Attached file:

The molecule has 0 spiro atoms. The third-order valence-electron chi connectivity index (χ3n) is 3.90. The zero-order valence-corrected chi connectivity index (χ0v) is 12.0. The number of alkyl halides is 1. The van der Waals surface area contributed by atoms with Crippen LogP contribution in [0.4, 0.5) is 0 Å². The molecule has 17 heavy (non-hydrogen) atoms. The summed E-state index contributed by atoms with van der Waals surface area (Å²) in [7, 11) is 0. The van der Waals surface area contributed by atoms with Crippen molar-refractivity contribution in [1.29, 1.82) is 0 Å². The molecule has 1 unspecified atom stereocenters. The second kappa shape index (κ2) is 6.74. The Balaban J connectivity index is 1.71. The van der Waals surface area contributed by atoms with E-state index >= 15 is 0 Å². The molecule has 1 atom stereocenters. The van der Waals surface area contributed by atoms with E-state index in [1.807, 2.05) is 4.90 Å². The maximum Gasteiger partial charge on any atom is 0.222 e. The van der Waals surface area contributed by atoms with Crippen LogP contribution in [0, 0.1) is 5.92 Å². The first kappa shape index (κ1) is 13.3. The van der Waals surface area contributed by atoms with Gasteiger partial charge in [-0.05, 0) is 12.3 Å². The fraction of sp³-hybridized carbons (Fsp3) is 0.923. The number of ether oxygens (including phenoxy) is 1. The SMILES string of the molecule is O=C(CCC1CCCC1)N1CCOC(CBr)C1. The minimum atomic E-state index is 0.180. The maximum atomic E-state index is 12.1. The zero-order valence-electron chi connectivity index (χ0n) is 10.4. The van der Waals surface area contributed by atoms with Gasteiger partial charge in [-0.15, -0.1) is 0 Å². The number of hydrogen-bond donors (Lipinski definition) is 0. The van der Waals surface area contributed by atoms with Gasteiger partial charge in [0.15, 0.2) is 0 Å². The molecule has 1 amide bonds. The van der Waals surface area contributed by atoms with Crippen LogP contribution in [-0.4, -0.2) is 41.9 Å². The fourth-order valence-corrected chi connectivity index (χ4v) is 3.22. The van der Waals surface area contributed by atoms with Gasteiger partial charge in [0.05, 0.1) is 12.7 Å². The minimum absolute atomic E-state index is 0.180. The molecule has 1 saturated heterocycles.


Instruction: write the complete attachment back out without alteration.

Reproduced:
The molecule has 0 spiro atoms. The third-order valence-electron chi connectivity index (χ3n) is 3.90. The zero-order valence-corrected chi connectivity index (χ0v) is 12.0. The number of alkyl halides is 1. The van der Waals surface area contributed by atoms with Crippen LogP contribution in [0.4, 0.5) is 0 Å². The molecule has 17 heavy (non-hydrogen) atoms. The summed E-state index contributed by atoms with van der Waals surface area (Å²) in [7, 11) is 0. The van der Waals surface area contributed by atoms with Crippen molar-refractivity contribution in [1.29, 1.82) is 0 Å². The molecule has 1 unspecified atom stereocenters. The second kappa shape index (κ2) is 6.74. The Balaban J connectivity index is 1.71. The van der Waals surface area contributed by atoms with E-state index >= 15 is 0 Å². The molecule has 1 atom stereocenters. The van der Waals surface area contributed by atoms with E-state index in [1.807, 2.05) is 4.90 Å². The maximum Gasteiger partial charge on any atom is 0.222 e. The van der Waals surface area contributed by atoms with Crippen LogP contribution in [0, 0.1) is 5.92 Å². The first kappa shape index (κ1) is 13.3. The van der Waals surface area contributed by atoms with Gasteiger partial charge in [-0.05, 0) is 12.3 Å². The fraction of sp³-hybridized carbons (Fsp3) is 0.923. The number of ether oxygens (including phenoxy) is 1. The SMILES string of the molecule is O=C(CCC1CCCC1)N1CCOC(CBr)C1. The minimum atomic E-state index is 0.180. The maximum atomic E-state index is 12.1. The zero-order valence-electron chi connectivity index (χ0n) is 10.4. The van der Waals surface area contributed by atoms with Gasteiger partial charge in [-0.15, -0.1) is 0 Å². The number of hydrogen-bond donors (Lipinski definition) is 0. The van der Waals surface area contributed by atoms with Gasteiger partial charge in [0.15, 0.2) is 0 Å². The molecule has 1 amide bonds. The van der Waals surface area contributed by atoms with Crippen LogP contribution in [-0.4, -0.2) is 41.9 Å². The fourth-order valence-corrected chi connectivity index (χ4v) is 3.22. The van der Waals surface area contributed by atoms with Gasteiger partial charge in [0.05, 0.1) is 12.7 Å². The minimum absolute atomic E-state index is 0.180. The molecule has 1 saturated heterocycles.